Modernizing Reference Genome Assemblies, Including Common Structural Variation In Them.
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9.8 years ago
William ★ 5.1k

I just came across a paper from last year in which is argued that reference genomes need to include common structural variations to better enable us to map sequencing data to them. And therefore to understand (smaller?) less common variation from resequencing data in the right context ( in personal genomics, but also model organism).

The reference object would need to change for this from a set of linear objects to a set of graphs, one for each chromosome. And mappers need to be able work with these new references. Mapping data would result in a path trough this graph, which would identify the broader population group(s) (ancestry) of your sample. Annotation of the reference genome also needs to somehow work with multiple paths to the graph instead of one path (scale) on a linear object.

This got me interested in the current status the inclusion of common structural variation in references and the software and data ecosystem around it. Are there any such references / mappers yet? Will all common SNP / Indel / CNV/ SV data move into the reference ?

The paper is from the Genome Reference Consortium(GRC) (EBI, Sanger, NCBI etc.) http://www.plosbiology.org/article/info%3Adoi%2F10.1371%2Fjournal.pbio.1001091

reference genome variation annotation • 2.1k views
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9.8 years ago
jts ▴ 240

I don't know of any mapper that can fully use population data. For one possible algorithmic approach, you might be interested to read this paper by Veli Mäkinen's group. They develop a way to index and search multiple related genomes. Its quite technical but very interesting.

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Thanks for the very interesting reference.

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9.8 years ago
SES 8.5k

The Cortex assembler can be used for assembly and variant detection in population samples, and I'm sure it can be applied to the topics you mention. There is an impressive list of publications that have been produced using this software, so that might be a good place to start exploring how it can be applied to your questions.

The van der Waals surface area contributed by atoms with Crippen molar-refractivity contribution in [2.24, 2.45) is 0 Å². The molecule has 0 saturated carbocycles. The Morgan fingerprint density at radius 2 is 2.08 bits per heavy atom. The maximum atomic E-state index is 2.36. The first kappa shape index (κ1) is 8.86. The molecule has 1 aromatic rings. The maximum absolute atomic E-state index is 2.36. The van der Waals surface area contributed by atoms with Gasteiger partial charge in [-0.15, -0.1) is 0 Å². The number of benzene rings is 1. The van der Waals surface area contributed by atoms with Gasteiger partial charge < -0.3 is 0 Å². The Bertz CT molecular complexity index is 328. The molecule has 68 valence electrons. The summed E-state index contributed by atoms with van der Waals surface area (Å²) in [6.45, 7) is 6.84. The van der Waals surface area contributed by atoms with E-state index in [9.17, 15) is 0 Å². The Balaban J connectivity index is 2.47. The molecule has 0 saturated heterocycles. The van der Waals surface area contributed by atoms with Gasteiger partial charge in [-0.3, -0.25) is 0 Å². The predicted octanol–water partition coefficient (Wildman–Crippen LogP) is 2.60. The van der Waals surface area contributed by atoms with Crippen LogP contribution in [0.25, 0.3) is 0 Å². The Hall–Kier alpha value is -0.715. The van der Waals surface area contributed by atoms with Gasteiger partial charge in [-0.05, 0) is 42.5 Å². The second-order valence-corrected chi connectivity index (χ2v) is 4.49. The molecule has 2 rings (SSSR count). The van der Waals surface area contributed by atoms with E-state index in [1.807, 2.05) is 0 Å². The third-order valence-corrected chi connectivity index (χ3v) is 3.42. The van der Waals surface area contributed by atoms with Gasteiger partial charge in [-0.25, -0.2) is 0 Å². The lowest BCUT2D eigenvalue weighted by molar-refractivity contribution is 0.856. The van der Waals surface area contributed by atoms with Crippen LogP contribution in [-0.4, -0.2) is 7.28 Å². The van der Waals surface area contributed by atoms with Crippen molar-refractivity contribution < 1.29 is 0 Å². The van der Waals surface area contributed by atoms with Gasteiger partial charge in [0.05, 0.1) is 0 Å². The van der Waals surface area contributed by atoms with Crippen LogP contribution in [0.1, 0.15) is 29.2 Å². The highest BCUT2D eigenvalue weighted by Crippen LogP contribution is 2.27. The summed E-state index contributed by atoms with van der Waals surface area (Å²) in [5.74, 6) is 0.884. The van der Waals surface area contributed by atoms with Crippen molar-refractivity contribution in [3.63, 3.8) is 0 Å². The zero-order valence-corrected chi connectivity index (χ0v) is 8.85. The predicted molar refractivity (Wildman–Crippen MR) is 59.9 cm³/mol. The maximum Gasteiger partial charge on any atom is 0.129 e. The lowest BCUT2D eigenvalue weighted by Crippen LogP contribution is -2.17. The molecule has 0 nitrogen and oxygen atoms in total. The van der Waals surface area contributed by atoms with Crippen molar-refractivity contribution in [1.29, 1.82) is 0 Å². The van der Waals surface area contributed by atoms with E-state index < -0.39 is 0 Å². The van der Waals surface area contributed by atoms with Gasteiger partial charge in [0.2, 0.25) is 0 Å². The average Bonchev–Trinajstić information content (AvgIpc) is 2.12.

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I'm afraid Cortex doesn't do what you want, although I (and others) am (are) working on various related things to what Willaim wants. A couple of comments on William's actual question, then some brief Cortex stuff

  1. Replacing chunks of the reference with major alleles or longer alleles will not really work (except in special lucky cases) - it does sound reasonable, but you run into problems relating to how these SVs fit into the population haplotypes, and paired-end info
  2. Many people are indeed thinking along the lines you mention, but I don't think there is a solution yet.

Re Cortex: 1. Although you can't do standard alignments to the graph, it does allow you to "align" fasta/fastq to a population/multicolour graph and get back coverages in each sample/colour. For example you might use that by aligning a set of gene fasta to a population graph to see whether there is gene copy number change happening. 2. Our latest paper on microbial genomics, shows how you can use a graph as a repository of sequence and variation in a population, against which you can compare new samples.

However the bottom line is still the bottom line I'm afraid - the current version of Cortex is just a step along the way

best regards

Zam

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Thanks for the comments and clarification. I will definitely try to follow your progress in this area with Cortex or other tools.

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